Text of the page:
27. Report on the Impact of the COVID-19 Pandemic on Smoking Cessation ( 2021. Available at: Accessed 05/06/2021.
  28. Ahluwalia IB, Myers M, Cohen JE. COVID-19 pandemic: an opportunity for tobacco use cessation. Lancet Public Health 2020;5:e577.
  29. Huang C, Huang L, Wang Y, et al. 6-month consequences of COVID-19 in patients discharged from hospital: a cohort study. Lancet 2021;397:220-32.
  30. Taquet M, Geddes JR, Husain M, et al. 6-month neurological and psychiatric outcomes in 236 379 survivors of COVID-19: a retrospective cohort study using electronic health records. Lancet 2021;397:220-32.
  31. Wang C, Pan R, Wan X, et al. Immediate psychological responses and associated factors during the initial stage of the 2019 Coronavirus Disease (COVID-19) epidemic among the general population in China. Int J Environ Res Public Health 2020;17:1729.
  32. Hakulinen C, Pulkki-Råback L, Virtanen M, Jokela M, Kivimaki M, Elovainio M. Social isolation and loneliness as risk factors for myocardial infarction, stroke and mortality: UK Biobank cohort study of 479,054 men and women. Heart 2018;104:1536-42.
  33. Kwong JC, Schwartz KL, Campitelli MA, et al. Acute myocardial infarction after laboratory-confirmed influenza infection. N Engl J Med 2018;378:345-53.
  34. Musher DM, Abers MS, Corrales-Medina VF. Acute infection and myocardial infarction. N Engl J Med 2019;380:171-76.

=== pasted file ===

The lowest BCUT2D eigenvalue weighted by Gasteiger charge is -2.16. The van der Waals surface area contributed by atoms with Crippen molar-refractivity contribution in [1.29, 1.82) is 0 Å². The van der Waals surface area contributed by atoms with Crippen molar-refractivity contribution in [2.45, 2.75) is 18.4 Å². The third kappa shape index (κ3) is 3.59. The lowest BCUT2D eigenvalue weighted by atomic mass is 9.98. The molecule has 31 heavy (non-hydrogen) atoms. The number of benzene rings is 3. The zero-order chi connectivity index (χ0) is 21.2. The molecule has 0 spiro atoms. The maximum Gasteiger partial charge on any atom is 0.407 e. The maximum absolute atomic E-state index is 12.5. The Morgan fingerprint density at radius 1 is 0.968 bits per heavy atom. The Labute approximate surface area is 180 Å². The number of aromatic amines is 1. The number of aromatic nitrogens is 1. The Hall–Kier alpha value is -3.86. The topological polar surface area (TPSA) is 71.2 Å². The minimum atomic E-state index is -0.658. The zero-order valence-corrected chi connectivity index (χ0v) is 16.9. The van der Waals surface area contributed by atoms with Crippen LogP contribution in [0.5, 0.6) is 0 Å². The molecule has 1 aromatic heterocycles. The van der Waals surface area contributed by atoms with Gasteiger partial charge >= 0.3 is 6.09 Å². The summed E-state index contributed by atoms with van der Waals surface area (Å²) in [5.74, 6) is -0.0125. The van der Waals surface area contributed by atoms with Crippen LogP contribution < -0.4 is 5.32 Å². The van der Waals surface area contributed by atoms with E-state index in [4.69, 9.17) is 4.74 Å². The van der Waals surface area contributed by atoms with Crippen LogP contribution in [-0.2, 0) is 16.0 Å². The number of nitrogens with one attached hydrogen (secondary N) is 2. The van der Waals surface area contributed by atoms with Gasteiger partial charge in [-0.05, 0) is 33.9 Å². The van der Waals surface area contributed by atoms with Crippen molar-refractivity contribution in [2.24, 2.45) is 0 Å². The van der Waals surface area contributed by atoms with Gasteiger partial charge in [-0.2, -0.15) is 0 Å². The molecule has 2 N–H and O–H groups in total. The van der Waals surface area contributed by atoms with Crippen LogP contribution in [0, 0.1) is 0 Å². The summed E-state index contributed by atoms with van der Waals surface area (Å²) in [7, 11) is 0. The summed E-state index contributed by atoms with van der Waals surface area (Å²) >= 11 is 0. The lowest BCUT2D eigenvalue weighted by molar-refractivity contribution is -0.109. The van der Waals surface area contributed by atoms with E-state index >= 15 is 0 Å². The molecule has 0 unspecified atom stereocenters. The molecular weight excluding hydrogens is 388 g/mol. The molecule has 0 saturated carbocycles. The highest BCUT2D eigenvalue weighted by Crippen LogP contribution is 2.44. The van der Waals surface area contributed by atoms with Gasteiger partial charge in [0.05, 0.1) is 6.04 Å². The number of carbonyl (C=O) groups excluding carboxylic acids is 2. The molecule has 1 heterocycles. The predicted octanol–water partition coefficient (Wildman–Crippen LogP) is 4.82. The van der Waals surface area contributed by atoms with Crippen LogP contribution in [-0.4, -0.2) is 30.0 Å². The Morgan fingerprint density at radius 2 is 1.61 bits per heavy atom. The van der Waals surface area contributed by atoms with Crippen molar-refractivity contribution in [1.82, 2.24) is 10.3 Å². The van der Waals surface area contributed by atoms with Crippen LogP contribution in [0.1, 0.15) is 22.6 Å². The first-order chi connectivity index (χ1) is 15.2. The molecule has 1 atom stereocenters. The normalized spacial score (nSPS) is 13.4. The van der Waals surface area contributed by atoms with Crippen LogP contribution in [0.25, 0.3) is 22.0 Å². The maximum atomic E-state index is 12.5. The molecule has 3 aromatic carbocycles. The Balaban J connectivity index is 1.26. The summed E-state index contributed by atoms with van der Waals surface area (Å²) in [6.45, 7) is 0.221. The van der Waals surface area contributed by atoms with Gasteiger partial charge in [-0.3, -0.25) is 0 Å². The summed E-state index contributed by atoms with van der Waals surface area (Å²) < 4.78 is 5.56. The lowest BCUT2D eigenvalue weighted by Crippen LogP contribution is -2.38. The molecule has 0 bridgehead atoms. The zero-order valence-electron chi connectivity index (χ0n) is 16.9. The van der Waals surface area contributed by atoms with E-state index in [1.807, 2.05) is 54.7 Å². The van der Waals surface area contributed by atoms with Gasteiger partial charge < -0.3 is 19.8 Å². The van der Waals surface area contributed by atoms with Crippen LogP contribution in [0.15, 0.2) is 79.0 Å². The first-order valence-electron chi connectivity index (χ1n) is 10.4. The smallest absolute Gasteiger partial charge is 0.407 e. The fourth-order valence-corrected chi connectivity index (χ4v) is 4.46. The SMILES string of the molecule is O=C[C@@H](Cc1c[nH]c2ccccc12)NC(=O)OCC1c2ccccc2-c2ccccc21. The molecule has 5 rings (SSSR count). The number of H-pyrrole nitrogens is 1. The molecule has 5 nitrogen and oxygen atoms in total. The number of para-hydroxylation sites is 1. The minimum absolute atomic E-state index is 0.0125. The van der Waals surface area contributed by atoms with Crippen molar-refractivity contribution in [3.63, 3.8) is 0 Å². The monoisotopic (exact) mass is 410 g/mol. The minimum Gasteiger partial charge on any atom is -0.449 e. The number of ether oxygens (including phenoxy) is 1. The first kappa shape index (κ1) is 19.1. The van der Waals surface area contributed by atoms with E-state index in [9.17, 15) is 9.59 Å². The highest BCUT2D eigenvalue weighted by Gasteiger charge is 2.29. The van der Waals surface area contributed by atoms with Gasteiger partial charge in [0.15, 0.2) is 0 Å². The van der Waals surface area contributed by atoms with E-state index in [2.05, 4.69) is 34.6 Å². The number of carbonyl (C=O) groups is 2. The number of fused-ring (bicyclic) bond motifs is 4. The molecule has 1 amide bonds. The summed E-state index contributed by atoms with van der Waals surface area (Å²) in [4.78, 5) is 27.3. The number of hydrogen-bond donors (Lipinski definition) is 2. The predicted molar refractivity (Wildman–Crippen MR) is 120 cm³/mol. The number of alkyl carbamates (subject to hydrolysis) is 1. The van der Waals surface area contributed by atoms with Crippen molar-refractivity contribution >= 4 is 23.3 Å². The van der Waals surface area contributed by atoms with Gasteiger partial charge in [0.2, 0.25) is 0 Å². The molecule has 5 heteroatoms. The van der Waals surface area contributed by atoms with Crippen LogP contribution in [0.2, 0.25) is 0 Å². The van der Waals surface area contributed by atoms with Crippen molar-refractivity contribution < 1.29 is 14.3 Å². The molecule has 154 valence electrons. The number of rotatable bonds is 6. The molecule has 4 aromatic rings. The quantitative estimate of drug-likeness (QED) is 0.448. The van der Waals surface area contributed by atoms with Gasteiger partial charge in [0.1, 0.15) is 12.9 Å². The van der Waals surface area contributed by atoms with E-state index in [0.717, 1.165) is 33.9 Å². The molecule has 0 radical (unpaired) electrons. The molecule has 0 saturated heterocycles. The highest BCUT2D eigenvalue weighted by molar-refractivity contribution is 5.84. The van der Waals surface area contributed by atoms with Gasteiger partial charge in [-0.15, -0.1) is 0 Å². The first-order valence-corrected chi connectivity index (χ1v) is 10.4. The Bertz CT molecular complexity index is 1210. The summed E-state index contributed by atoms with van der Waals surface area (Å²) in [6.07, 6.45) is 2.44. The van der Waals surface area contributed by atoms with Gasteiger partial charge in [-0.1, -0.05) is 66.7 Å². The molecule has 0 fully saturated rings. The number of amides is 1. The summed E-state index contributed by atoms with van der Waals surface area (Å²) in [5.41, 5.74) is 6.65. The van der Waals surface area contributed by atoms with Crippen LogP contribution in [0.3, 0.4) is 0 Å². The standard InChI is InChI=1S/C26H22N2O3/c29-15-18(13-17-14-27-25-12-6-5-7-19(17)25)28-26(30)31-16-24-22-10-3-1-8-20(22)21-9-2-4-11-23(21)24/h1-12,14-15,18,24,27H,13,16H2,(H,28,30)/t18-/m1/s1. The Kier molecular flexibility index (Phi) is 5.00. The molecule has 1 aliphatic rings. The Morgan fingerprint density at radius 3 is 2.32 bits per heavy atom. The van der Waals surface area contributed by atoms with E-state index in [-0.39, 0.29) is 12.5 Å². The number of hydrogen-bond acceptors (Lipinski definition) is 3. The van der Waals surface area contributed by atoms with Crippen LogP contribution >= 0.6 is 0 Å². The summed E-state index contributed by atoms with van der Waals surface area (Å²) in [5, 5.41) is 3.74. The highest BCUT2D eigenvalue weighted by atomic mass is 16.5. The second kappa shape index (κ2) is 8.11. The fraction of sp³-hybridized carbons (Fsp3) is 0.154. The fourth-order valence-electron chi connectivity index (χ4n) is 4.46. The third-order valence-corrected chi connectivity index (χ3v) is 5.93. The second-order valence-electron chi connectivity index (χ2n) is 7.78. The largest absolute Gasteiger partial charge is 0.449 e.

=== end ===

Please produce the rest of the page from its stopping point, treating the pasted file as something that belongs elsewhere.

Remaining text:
35. Davis MM, Taubert K, Benin AL, et al. Influenza vaccination as secondary prevention for cardiovascular disease: a science advisory from the American Heart Association/American College of Cardiology. J Am Coll Cardiol 2006;48:1498-1502.
  36. Olsen SJ, Azziz-Baumgartner E, Budd AP, et al. Decreased influenza activity during the COVID-19 pandemic-United States, Australia, Chile, and South Africa, 2020. Am J Transplant 2020;20:3681-85.
  37. Heart disease and stroke medical experts urge public to get COVID-19 vaccinations ( 2021. Available at: . Accessed 04/10/2021.
  38. Post-COVID-19 clinics help survivors recover ( 2020. Available at: . Accessed 05/06/2021.

Clinical Topics: Arrhythmias and Clinical EP, Diabetes and Cardiometabolic Disease, Dyslipidemia, Heart Failure and Cardiomyopathies, Prevention, Implantable Devices, SCD/Ventricular Arrhythmias, Atrial Fibrillation/Supraventricular Arrhythmias, Lipid Metabolism, Nonstatins, Novel Agents, Statins, Heart Failure and Cardiac Biomarkers, Diet, Exercise, Hypertension, Smoking

Keywords: Primary Prevention, COVID-19, SARS-CoV-2, Hydroxymethylglutaryl-CoA Reductase Inhibitors, Sedentary Lifestyle, Smoking Cessation, Renin-Angiotensin System, Calcium, Cardiovascular Diseases, Blood Glucose, Peptidyl-Dipeptidase A, Tobacco Use Disorder, Diet, Mediterranean, Pandemics, Ethnic Groups, Secondary Prevention, Hyperuricemia, Endothelium, Vascular, Adiposity, Influenza, Human, Coronary Vessels, African Americans, Myocarditis, Mental Health, Social Isolation, Postural Orthostatic Tachycardia Syndrome, Virulence, Virus Internalization, Blood Pressure, Depression, Severe Acute Respiratory Syndrome, severe acute respiratory syndrome coronavirus 2, Risk Factors, Minority Groups, Exercise, Immunity, Innate, Atherosclerosis, Smoking, Thrombosis, Dyslipidemias, Diabetes Mellitus, Telemedicine, Delivery of Health Care, Integrated, Delivery of Health Care, Inflammation, Tobacco Use, Risk Assessment, Risk Reduction Behavior, Hypertension, Obesity, Socioeconomic Factors, Arrhythmias, Cardiac, Adaptive Immunity, Hispanic Americans, Vaccination, Anxiety, Lipids, Health Personnel, Immunomodulation, Sodium, Dietary, Hospitals

< Back to Listings